Galaxy GeForce 6600 GT SmartFlash

Written by Tim Smalley

July 7, 2005 | 19:46

Tags: #6600 #6600-gt #dual-bios #forceware #geforce #nv43 #pci-express #sli

Companies: #galaxy

Battlefield 2

Publisher: Electronic Arts

We are using the newly released follow up to Battlefield 1942 and Battlefield: Vietnam, Battlefield 2. It features an all-new game engine based on the DirectX 9.0 API. There is no Shader Model 3.0 support, but the majority of hardware will use a Shader Model 2.0++ mode that includes support for Normal Maps, Parallax Mapping, Full-Resolution Dynamic Shadowing, Post Processing and Fog.

The game will look the same on both NVIDIA and ATI hardware, so there is no advantage of choosing one over the other in image quality related circumstances. The only major difference is that Ultra Shadow 2 is utilised on NVIDIA's hardware, while the Shadowing on ATI hardware is done using a slightly different technique.

We played five five-minute segments of the same map, taking the median frame rate as our published frame rates. We found that there was no 100% repeatable way to benchmark this game manually, so we felt that taking a typical slice of action from the game was the best way to report our findings. We controlled Anti-Aliasing from inside the game, while Anisotropic Filtering was controlled from the driver control panel.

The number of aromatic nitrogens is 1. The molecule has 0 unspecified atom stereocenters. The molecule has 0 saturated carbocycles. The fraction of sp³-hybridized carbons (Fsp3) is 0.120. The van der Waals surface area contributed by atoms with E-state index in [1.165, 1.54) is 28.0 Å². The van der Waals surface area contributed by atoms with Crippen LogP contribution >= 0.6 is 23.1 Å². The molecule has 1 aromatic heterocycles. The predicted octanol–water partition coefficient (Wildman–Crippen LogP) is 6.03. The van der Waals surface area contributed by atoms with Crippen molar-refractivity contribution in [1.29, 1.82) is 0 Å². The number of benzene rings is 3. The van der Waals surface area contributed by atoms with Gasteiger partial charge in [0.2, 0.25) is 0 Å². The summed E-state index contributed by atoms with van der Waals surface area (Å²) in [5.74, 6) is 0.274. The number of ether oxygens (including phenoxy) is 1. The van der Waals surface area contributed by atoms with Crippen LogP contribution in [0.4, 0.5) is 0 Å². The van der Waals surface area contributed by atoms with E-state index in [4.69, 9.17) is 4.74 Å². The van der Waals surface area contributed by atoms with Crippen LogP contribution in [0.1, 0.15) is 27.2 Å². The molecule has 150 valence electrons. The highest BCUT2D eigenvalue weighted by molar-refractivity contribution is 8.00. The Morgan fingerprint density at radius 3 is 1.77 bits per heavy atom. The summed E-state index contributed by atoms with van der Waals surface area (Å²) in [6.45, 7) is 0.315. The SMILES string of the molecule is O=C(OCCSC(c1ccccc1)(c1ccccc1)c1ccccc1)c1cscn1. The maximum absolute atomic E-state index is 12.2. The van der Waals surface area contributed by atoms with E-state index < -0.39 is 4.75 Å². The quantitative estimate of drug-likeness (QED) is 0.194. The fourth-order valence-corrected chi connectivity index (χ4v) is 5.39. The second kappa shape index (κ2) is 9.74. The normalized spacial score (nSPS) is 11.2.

Galaxy GeForce 6600 GT SmartFlash Battlefield 2
Below is a table of the best-playable settings that we found best for each video card configuration. In this title, we found that 25 to 30 frames per second minimum and a target of 55 frames per second (or higher) for the average frame rate delivered a smooth and fluid gaming experience.

Galaxy GeForce 6600 GT SmartFlash Battlefield 2
In Battlefield 2, we found that the GeForce 6600 GT was a faster video card than the Radeon X700 Pro, and the increased speed allowed us to add in some Anisotropic Filtering at 1024x768 with medium in-game details. If you have read Wil's excellent Anti-Aliasing and Anisotropic Filtering guide, you will realise that no Anisotropic Filtering means that the textures are blurred to an extent.

The textures on the Radeon X700 Pro were blurred due to the lack of Anisotropic Filtering in our 'best-playable' settings, while the GeForce 6600 GT's textures were a little sharper thanks to 8xAF being applied. Unfortunately, these video cards are not fast enough to enable Anti-Aliasing, so you will experience a large number of jaggies in this title. If you want to apply Anti-Aliasing in this title, you will either have to lower the details further, or look to purchase a faster video card.
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